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Will SCOTUS Affirm Kiobel, Deny ATS Claims?

By Robyn Hagan Cain on March 02, 2012 | Last updated on March 21, 2019

Regardless of how the Supreme Court rules in Kiobel v. Royal Dutch, the case will likely stand out in a year of big cases. A pro-plaintiff ruling would open U.S. courts to a flood of litigation under the Alien Tort Statute (ATS). A pro-defendant ruling might leave victims of human rights abuses without recourse against multinational companies.

From the outset of the Kiobel oral arguments on Wednesday, it sounded like the court would affirm Kiobel and disallow human rights claims under the ATS. SCOTUSblog notes that Justice Anthony Kennedy -- often the swing vote on the Court -- told the Kiobel attorney that his case was in jeopardy, while the remaining justices "looked notably unconvinced" by arguments that the ATS supports the Kiobel claims.

The Alien Tort Statute, which was adopted in 1789 by the first U.S. Congress, permits aliens to bring claims in federal courts for certain alleged international-law violations. It has rarely been used over the last 210 years, according to The Wall Street Journal.

The D.C. Circuit, in John Doe VIII et al v. Exxon Mobil Corp et al, and the Ninth Circuit, Sarei v. Rio Tinto, have both ruled that aliens have standing to sue under the ATS.

In the Seventh Circuit's Flomo v. Firestone Natural Rubber Co., Judge Richard Posner criticized the Kiobel decision's underlying premise that there is no principle of customary international law that binds a corporation, noting that, even in the absence of precedent for corporate international law violation sanctions, "there is always a first time for litigation to enforce a norm."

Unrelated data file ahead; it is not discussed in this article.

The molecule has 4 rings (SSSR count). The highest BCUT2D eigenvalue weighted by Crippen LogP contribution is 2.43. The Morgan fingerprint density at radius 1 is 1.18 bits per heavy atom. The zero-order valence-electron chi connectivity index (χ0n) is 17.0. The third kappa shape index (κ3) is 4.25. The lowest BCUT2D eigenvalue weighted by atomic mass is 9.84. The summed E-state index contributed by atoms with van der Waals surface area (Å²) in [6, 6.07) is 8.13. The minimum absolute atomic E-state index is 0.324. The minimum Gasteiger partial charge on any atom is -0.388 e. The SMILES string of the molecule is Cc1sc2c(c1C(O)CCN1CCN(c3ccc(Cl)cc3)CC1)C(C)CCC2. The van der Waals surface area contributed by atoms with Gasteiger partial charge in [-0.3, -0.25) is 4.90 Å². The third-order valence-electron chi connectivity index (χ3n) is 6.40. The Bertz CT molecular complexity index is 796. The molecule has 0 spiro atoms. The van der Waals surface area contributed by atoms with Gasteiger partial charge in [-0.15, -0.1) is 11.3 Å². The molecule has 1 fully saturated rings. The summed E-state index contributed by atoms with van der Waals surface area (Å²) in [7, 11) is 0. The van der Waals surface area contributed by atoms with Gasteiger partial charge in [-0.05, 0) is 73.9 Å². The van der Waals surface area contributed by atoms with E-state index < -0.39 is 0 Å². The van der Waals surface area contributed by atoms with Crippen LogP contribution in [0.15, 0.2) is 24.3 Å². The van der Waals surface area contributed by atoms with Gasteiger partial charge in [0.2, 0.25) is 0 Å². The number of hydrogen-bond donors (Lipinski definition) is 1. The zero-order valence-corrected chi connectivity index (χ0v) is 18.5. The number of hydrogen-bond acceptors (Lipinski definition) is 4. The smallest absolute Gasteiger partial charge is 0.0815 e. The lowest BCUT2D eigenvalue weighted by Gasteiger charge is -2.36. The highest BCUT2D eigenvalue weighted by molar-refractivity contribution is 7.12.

So far, only the Second Circuit -- the appellate court that decided Kiobel -- has ruled that aliens cannot bring ATS claims against foreign companies doing business overseas.

The U.S. government, as well as numerous international law and legal history scholars, and the U.N. High Commissioner for Human Rights have filed amicus briefs supporting the Kiobel plaintiffs' position. Other international law scholars, as well as several foreign governments and at least a dozen of the world's largest multinational corporations, claim the ATS isn't a vehicle for the Kiobel claims, reports The Huffington Post.

Chevron, in an amicus brief supporting Royal Dutch Petroleum, claims that extending the ATS to the Kiobel claims would create "universal civil jurisdiction over alleged extraterritorial human rights abuses to which the nation has no connection," something that no other country allows.

How should the Court rule in this case? Should the U.S. change the international law norm by hearing these cases?

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